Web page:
• be delivered over the Internet or a private network from your datacenter to end users. The Self-Hosted Applications component may not be loaded onto the end user’s device; and
• be owned, not licensed, by you, except that your software may include non-substantive third party software that is embedded in, and operates in support of, your software.

 
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Posted by on February 4, 2014 in Compliance, Self Hosted

 

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Links to vendor websites and other blogs

Here’s a list of resources I think are worth checking out. Not all pertain to SPLA specifically, but in the world of IT – all licensing programs find a way to relate to one another. Check it out.

Microsoft SPLA Program
http://www.microsoft.com/hosting

Microsoft Marketing Campaigns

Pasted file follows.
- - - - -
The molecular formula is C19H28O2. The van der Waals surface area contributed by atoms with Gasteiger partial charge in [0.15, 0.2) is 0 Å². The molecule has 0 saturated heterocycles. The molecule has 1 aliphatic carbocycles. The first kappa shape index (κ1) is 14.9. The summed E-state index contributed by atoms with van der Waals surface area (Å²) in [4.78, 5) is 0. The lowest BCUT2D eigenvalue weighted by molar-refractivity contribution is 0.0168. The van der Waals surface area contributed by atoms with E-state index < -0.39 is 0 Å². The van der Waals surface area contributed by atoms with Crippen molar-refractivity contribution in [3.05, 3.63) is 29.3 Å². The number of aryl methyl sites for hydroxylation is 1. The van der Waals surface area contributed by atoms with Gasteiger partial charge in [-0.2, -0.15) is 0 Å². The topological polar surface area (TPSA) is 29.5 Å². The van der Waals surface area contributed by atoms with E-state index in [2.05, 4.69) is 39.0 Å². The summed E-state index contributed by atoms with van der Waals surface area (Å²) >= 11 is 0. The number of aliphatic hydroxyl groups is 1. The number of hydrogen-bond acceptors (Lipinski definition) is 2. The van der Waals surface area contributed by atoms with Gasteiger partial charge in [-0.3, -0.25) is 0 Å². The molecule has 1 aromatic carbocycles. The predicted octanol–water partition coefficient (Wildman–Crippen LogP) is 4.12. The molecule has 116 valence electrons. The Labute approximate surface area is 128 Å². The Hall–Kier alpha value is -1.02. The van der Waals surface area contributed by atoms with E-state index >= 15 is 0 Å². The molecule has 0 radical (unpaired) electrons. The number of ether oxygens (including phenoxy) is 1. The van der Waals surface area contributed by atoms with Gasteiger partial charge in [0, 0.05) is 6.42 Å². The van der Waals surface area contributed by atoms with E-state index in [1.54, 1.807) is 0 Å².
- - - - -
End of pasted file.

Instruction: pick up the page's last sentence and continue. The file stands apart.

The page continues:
http://www.readytogomicrosoft.com

Great Microsoft Volume Licensing Blog
http://www.microsoftlicensereview.com/

TechNet
http://blogs.technet.com/b/volume-licensing/

SPLA Reseller (I work for them with SAM) There is a free compliance check where the team will review your order and ensure you are licensing correctly and the most cost effective way. http://www.softwareone.com/en-us/Licensing/Microsoft-SPLA/Pages/default.aspx

SPLA Reseller Email – SPLA.us@softwareone.com

VMware Service Provider Program
http://www.vmware.com/partners/service-provider.html

Citrix CSP Program
http://www.citrix.com/partner-programs/service-provider.html

Citrix Marketing Tools
http://www.citrix.com/csptoolkit.com

Citrix/Microsoft DaaS Whitepapers, etc.
http://www.Citrix.com/Microsoft

Hope this helps

SPLA Man

 
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Posted by on January 17, 2014 in Compliance, In My Opinion

 

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Audit!!!

If you haven’t received an audit inventation, consider yourself lucky.  Publishers are auditing everyone, from volume licensing to SPLA, audits are happening and it’s best you be prepared.